Sometimes you have to give your head a shake and wonder if this is 2018 or 1958. I mean, Alizé Cornet was assessed a code violation the other day at the U.S. Open tennis tournament in New York, New York. Her heinous crime? Revealing an unrevealing sports bra. Oh, yes, after realizing she had put her top on backwards during a heat recess, Cornet stepped toward the shadows at the back of the court and, in two bats of an eyelash, she stripped the garment on and off. It took all of 10 seconds. If that. Chair umpire Christian Rask was having none of it. He slapped her with the code violation for unsportsmanlike conduct. Either he’s no fan of sports bras, or he didn’t get a good enough look. Whatever the case, he’s a fool. Male players peel off their shirts courtside as often as Genie Bouchard double faults, and nothing is said, even when they sit topless during the entirety of an end change. We have to get the fashion police off the tennis courts.
Alizé Cornet takes her top off at the U.S. Open and earns a reprimand. Genie Bouchard takes her clothes off for Sports Illustrated and earns thousands of dollars. Go figure.
Dumb headline of the week was found on the TSN website: “Bouchard is reviving her career.” Ya, Canada’s tennis diva Genie Bouchard made it all the way to the second round in Gotham, whereupon she bowed out to Marketa Vondrousova. Such a revival. Meanwhile, Mark Roe of TSN had a chin-wag with Sport Illustrated‘s Jon Wertheim, who informed us that “The tennis world, no question, is taking notice of her.” Basically, no one notices Bouchard unless she’s taking her clothing off for the SI swimsuit issue.
I only have this to say about the tutu look that Serena Williams has been rocking at the U.S. Open—tut-tut and tsk-tsk. Sorry, the tutu is not my favorite look unless I’m at the Nutcracker or Swan Lake.
Let me see if I’ve got this straight: Larry Nassar sexually abused hundreds of female student athletes during 20 years as a doctor at Michigan State University, yet the NCAA has ruled that no one at MSU did anything wrong? There were zero violations? It gets a clean bill of health, so to speak? Ya, and Donald Trump has never told a fib.
This why some jock journos should definitely stick to sports: Damien Cox of the Toronto Star/Sportsnet tweets, “This is an extraordinary time in US history. More than half a decade after McCarthyism, Russia controls the White House.” Half a decade? Try more than half a century. U.S. Senator Joe McCarthy went on his commie witch hunt in the 1950s and died in 1957, four years before Cox drew his first breath.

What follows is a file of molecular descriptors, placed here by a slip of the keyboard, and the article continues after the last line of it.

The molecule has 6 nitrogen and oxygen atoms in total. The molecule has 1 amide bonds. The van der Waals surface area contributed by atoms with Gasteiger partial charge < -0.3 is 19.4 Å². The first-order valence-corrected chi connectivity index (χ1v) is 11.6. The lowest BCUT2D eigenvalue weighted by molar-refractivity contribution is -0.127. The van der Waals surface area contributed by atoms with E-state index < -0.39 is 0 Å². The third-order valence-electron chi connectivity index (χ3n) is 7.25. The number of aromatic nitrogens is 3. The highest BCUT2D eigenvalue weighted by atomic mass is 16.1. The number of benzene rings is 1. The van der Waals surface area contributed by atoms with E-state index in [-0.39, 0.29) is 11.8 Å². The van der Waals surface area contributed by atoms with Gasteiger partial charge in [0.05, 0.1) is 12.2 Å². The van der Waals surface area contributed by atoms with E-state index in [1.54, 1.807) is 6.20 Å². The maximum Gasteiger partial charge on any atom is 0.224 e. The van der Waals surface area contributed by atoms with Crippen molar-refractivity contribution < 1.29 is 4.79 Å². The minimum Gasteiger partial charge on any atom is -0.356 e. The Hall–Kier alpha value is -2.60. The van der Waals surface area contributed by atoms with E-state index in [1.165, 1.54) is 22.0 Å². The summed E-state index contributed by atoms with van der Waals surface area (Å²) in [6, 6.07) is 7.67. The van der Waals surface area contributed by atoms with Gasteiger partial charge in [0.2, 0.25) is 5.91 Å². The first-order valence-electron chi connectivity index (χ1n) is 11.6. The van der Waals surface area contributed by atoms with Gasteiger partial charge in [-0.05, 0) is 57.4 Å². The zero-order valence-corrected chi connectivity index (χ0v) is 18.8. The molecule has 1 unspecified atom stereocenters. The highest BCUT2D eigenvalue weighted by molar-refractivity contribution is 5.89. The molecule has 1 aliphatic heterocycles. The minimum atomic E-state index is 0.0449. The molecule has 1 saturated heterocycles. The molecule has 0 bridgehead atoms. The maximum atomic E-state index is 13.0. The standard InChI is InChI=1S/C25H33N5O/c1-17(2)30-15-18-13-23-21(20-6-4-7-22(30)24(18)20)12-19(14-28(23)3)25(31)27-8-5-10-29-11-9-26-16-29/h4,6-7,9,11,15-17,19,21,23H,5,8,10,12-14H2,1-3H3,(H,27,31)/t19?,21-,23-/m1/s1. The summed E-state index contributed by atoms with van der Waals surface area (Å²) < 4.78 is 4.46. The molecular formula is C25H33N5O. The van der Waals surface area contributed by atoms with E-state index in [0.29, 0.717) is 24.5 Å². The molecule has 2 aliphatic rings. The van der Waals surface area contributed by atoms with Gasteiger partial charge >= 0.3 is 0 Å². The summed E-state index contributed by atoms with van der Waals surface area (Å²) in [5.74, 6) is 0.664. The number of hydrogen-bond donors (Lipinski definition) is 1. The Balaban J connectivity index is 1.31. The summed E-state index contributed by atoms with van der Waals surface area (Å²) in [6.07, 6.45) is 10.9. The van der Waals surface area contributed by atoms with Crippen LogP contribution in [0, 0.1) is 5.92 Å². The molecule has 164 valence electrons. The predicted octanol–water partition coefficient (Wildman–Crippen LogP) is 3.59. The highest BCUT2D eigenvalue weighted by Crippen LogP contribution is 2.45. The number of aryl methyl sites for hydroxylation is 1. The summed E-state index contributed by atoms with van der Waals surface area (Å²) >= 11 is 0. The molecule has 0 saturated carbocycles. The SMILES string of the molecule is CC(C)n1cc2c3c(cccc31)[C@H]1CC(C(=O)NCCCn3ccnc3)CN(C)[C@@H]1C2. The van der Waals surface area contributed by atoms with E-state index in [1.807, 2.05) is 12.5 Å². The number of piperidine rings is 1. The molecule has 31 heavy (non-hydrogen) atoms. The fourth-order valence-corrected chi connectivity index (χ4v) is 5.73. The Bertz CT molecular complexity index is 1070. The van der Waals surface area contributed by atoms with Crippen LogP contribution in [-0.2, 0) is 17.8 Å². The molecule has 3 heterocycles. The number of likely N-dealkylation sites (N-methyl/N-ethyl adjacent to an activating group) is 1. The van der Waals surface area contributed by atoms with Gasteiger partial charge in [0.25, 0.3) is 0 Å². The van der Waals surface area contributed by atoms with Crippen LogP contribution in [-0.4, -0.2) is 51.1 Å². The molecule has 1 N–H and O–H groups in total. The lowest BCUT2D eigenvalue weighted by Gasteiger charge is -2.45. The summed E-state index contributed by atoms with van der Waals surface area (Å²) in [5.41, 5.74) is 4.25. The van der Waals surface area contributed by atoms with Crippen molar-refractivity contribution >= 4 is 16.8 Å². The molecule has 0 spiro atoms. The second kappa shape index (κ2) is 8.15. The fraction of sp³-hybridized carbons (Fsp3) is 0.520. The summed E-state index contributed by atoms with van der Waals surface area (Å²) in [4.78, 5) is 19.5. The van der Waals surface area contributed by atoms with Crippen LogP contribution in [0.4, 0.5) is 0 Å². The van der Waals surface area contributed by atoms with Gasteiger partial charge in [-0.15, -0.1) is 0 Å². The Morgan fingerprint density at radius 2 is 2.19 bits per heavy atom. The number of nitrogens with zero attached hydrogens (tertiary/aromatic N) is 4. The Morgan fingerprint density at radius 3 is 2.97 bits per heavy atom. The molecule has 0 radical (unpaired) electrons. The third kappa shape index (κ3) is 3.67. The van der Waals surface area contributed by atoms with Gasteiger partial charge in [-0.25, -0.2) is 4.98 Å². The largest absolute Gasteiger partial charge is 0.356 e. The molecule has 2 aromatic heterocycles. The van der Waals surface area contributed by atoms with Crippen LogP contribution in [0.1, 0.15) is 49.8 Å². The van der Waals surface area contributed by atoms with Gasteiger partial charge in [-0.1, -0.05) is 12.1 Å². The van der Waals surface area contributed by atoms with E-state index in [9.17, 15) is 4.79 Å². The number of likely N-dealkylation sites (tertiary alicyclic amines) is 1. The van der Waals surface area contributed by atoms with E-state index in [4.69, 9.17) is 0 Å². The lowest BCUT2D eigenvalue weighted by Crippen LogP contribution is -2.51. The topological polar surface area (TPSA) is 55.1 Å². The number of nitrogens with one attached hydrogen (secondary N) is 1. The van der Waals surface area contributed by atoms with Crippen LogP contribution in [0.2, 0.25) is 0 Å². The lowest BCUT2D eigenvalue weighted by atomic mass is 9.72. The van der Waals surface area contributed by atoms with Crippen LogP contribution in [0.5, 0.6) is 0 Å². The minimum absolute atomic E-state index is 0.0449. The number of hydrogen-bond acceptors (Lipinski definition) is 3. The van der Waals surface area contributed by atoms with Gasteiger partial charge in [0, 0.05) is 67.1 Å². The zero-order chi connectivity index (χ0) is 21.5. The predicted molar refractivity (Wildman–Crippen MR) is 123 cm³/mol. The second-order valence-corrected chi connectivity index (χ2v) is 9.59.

The results are in on amateur sports coverage in the Winnipeg Free Press and Winnipeg Sun for the month of August: Drab Slab 11.3 per cent of all articles were devoted to amateurs; Sun 1.5 per cent. Meanwhile, Drab Slab opinionist Paul Wiecek, who scribbled an essay in early July expressing his dismay and considerable umbrage over the nation’s unappreciation of amateur athletes vs. play-for-pay jocks, wrote 11 columns in 30 publishing days. The closest he came to acknowledging amateurs was a rant about rich parents. Combined in July and August, he penned 24 pieces in 59 sports sections. Zero were on amateur athletes or their teams. So I guess he’s right: Amateur athletes are unappreciated, especially by newspapers and sports scribes.
And, finally, this has nothing to do with sports, but I must say that they really got after the gospel music at the Aretha Franklin memorial on Friday in Detroit. Mmm, mmm, that was some kind of fiiiiine singing. Haven’t heard anything that uplifting since the Barack Obama inauguration, where the Queen of Soul sang My Country ‘Tis of Thee. Wept then, wept Friday.
Two soft-boiled eggs on whole wheat toast and some weekend leftovers for a Monday morning breakfast…
It has come to my attention that some among the rabble are less than enthusiastic about the work of Matt Nichols.
A pocket of people, in fact, were calling for Nichols’ removal on Friday night at Football Follies Field in Fort Garry, even though he had the Winnipeg Blue Bombers in front of the Hamilton Tiger-Cats, 19-7, when the large lads retreated to their changing rooms for mid-match down time.
To which I can only say: Have you lost your flipping minds?
I mean, sure, Nichols was off his game when tossing the long ball. If misses were kisses he’d have been covered in hickies. But take him out? You don’t want to go there. All Nichols has done for Winnipeg FC is win (27-15). If not for the objectionable and curious decision-making of his head coach, Mike O’Shea, in the past two Novembers there’d likely be a playoff victory or two on his resume.